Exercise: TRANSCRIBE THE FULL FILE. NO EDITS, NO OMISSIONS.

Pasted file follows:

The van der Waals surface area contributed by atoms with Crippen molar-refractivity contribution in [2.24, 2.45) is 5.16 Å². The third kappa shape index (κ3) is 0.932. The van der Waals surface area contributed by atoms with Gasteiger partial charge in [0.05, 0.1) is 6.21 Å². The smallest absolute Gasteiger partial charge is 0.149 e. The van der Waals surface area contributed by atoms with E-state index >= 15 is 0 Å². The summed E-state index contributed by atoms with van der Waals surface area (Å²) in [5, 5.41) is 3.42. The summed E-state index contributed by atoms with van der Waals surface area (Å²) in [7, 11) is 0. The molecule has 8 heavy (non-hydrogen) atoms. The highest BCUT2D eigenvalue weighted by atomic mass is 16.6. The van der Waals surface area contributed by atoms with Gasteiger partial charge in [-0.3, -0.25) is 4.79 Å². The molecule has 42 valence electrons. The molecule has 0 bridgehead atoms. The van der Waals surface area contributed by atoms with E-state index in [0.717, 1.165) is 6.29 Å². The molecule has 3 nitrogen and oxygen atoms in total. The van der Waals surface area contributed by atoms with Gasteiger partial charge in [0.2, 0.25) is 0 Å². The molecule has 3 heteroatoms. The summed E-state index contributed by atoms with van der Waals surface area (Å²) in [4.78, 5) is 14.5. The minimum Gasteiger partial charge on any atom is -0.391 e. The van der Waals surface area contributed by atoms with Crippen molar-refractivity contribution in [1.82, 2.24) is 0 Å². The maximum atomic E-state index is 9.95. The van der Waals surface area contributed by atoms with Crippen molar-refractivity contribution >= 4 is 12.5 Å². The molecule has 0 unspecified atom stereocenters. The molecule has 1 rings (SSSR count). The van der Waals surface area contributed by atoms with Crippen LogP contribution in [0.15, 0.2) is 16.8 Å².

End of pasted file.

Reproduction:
The van der Waals surface area contributed by atoms with Crippen molar-refractivity contribution in [2.24, 2.45) is 5.16 Å². The third kappa shape index (κ3) is 0.932. The van der Waals surface area contributed by atoms with Gasteiger partial charge in [0.05, 0.1) is 6.21 Å². The smallest absolute Gasteiger partial charge is 0.149 e. The van der Waals surface area contributed by atoms with E-state index >= 15 is 0 Å². The summed E-state index contributed by atoms with van der Waals surface area (Å²) in [5, 5.41) is 3.42. The summed E-state index contributed by atoms with van der Waals surface area (Å²) in [7, 11) is 0. The molecule has 8 heavy (non-hydrogen) atoms. The highest BCUT2D eigenvalue weighted by atomic mass is 16.6. The van der Waals surface area contributed by atoms with Gasteiger partial charge in [-0.3, -0.25) is 4.79 Å². The molecule has 42 valence electrons. The molecule has 0 bridgehead atoms. The van der Waals surface area contributed by atoms with E-state index in [0.717, 1.165) is 6.29 Å². The molecule has 3 nitrogen and oxygen atoms in total. The van der Waals surface area contributed by atoms with Gasteiger partial charge in [0.2, 0.25) is 0 Å². The molecule has 3 heteroatoms. The summed E-state index contributed by atoms with van der Waals surface area (Å²) in [4.78, 5) is 14.5. The minimum Gasteiger partial charge on any atom is -0.391 e. The van der Waals surface area contributed by atoms with Crippen molar-refractivity contribution in [1.82, 2.24) is 0 Å². The maximum atomic E-state index is 9.95. The van der Waals surface area contributed by atoms with Crippen molar-refractivity contribution >= 4 is 12.5 Å². The molecule has 0 unspecified atom stereocenters. The molecule has 1 rings (SSSR count). The van der Waals surface area contributed by atoms with Crippen LogP contribution in [0.15, 0.2) is 16.8 Å².